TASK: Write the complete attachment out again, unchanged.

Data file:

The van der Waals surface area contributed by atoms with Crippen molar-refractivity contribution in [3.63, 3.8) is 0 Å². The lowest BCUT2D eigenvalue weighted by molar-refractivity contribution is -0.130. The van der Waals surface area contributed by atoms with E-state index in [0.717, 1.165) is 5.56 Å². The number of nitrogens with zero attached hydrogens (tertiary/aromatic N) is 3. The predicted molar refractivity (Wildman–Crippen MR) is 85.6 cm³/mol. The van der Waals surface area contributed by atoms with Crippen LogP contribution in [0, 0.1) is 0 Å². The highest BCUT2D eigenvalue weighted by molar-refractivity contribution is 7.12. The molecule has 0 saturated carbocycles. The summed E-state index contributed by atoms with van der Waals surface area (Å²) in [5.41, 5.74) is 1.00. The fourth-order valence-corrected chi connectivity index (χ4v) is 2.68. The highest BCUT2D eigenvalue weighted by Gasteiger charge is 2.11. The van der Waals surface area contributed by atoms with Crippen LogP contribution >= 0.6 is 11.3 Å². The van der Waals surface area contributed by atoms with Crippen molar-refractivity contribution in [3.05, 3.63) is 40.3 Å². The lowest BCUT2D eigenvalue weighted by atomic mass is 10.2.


The van der Waals surface area contributed by atoms with Crippen molar-refractivity contribution in [3.63, 3.8) is 0 Å². The lowest BCUT2D eigenvalue weighted by molar-refractivity contribution is -0.130. The van der Waals surface area contributed by atoms with E-state index in [0.717, 1.165) is 5.56 Å². The number of nitrogens with zero attached hydrogens (tertiary/aromatic N) is 3. The predicted molar refractivity (Wildman–Crippen MR) is 85.6 cm³/mol. The van der Waals surface area contributed by atoms with Crippen LogP contribution in [0, 0.1) is 0 Å². The highest BCUT2D eigenvalue weighted by molar-refractivity contribution is 7.12. The molecule has 0 saturated carbocycles. The summed E-state index contributed by atoms with van der Waals surface area (Å²) in [5.41, 5.74) is 1.00. The fourth-order valence-corrected chi connectivity index (χ4v) is 2.68. The highest BCUT2D eigenvalue weighted by Gasteiger charge is 2.11. The van der Waals surface area contributed by atoms with Crippen LogP contribution >= 0.6 is 11.3 Å². The van der Waals surface area contributed by atoms with Crippen molar-refractivity contribution in [3.05, 3.63) is 40.3 Å². The lowest BCUT2D eigenvalue weighted by atomic mass is 10.2.